Savvy auto advertisers are using tech to prove ROI. Here’s how.
Fuel, the brainchild of a car-industry veteran, uses audience data to target active shoppers only.
Go where the action is.
That’s Dean Evans’ best advice to car dealers who want to spend their ad dollars attracting customers. That concept is at the heart of Fuel, a new in-market CTV and video platform from Cars.com. Launched in early 2020, the platform is built on the foundation of audience-first CTV, enabling auto dealers to focus their local advertising efforts on consumers who are actively shopping for a vehicle.
Fuel is the brainchild of Evans, the executive VP at Cars.com and former CMO at Hyundai Motor America. After years observing the millions of dollars the auto industry wasted trying to reach modeled “in-market” audiences, he wanted to put data-driven marketing at the forefront of his strategy. Evans devised the Fuel platform to reach what he calls the “pure audience.” Everything else is guesswork, he tells The Current. “Guessing on your way to finding a car buyer to buy your vehicle is more expensive than advertising to just the consumers who are actively shopping right now.”
Fuel derives its first-party data from Cars.com, one of the country’s most popular and well-established automotive marketplaces that, according to Evans, sees 26 million shopper visits per month, up 4 percent year over year. That audience data is pure gold to auto dealers, Evans says. “Because a vehicle is only purchased every three to five years and it’s on average a $40,000 investment and the buyer researches it for 30-60 days, mostly digital, this “pre-sale” data is the most valuable of any data of any industry,” he insists.
At any given time, only five percent of the population is serious about buying a new or used car. And because data from Cars.com can identify these consumers, Fuel is able to serve relevant video across all channels to target these potential buyers, says Evans. Moreover, Fuel targets relevant auto shoppers by zip code, giving dealers market exclusivity for their so-called Tier 3 ad dollars within those zip codes. (Tier 1 is about creating demand and awareness). By giving dealers this unprecedented access, it drives competition and makes the value of the data that much greater, Evans says.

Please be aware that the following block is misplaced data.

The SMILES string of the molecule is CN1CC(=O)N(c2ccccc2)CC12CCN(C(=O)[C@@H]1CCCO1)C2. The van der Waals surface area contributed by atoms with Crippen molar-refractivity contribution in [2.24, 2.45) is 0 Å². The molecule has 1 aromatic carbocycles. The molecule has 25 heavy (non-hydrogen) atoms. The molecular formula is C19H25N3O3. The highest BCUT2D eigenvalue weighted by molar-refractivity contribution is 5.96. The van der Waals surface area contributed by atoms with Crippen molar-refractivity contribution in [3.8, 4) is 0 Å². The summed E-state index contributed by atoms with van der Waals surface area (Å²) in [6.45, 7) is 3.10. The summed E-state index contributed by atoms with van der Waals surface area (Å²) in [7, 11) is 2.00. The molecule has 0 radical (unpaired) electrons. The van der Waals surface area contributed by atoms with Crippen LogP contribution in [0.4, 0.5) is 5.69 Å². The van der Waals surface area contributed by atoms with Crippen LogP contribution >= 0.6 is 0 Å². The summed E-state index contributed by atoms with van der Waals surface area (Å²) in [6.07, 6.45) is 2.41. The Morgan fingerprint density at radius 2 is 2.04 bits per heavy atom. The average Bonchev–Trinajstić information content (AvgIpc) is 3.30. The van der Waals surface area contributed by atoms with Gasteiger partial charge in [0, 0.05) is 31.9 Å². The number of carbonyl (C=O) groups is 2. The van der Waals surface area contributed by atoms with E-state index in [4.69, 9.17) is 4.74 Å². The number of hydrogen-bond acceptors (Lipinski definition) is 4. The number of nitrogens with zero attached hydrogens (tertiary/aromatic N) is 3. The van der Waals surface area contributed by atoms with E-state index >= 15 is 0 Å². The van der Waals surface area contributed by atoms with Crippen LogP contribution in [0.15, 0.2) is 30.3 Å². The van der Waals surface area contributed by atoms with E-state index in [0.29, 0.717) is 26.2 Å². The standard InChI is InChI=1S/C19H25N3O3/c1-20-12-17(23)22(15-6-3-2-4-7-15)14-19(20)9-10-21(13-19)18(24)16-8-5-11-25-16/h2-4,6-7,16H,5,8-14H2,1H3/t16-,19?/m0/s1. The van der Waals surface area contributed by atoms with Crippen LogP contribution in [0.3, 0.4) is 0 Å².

To illustrate the efficiency of these “pure market” campaigns, Fuel can cite data that proves that spending big on linear channels, for example, does not lead to better ROI. Neither does targeting a general audience of consumers who’ve cut the cord. In other words, relevancy matters more than reach.
The Minneapolis-based Walser Automotive Group which has 28 showrooms around the Twin Cities’ metro area experienced a dramatic increase in business after it purchased most of the Fuel zip codes in the state of Minnesota and western Wisconsin during 2020. The company reported a spike in branded search terms and not only sold more cars and service but dominated retail new and used market share with a 5 percent increase year-on-year after the first few months, after which it doubled down buying up more zip codes. The Fuel campaigns pushed the company’s market share to almost 7 percent (year-on-year) within three to four months of this investment. "I sleep better at night knowing I have the exclusive use of the best real estate a dealer can buy, the video marketing access to almost everyone shopping for a new or used car in Minnesota," Andrew Walser said.
Meanwhile, Fuel can provide dealers with accurate real-time reporting on how a campaign is faring. It can track whether a consumer visits an individual dealer’s website as part of their online shopping process – a digital KPI known as Vehicle Detail Page (VDP) conversion. Of course, the main KPIs are offline vehicle sales. Fuel is able to track meaningful gains in a dealer’s zip code radius once a dealer has leveraged Fuel, analyzing trends in sales volume and market share.
When it comes to measuring success, says Evans, it’s very simple. “Did it move the metal?”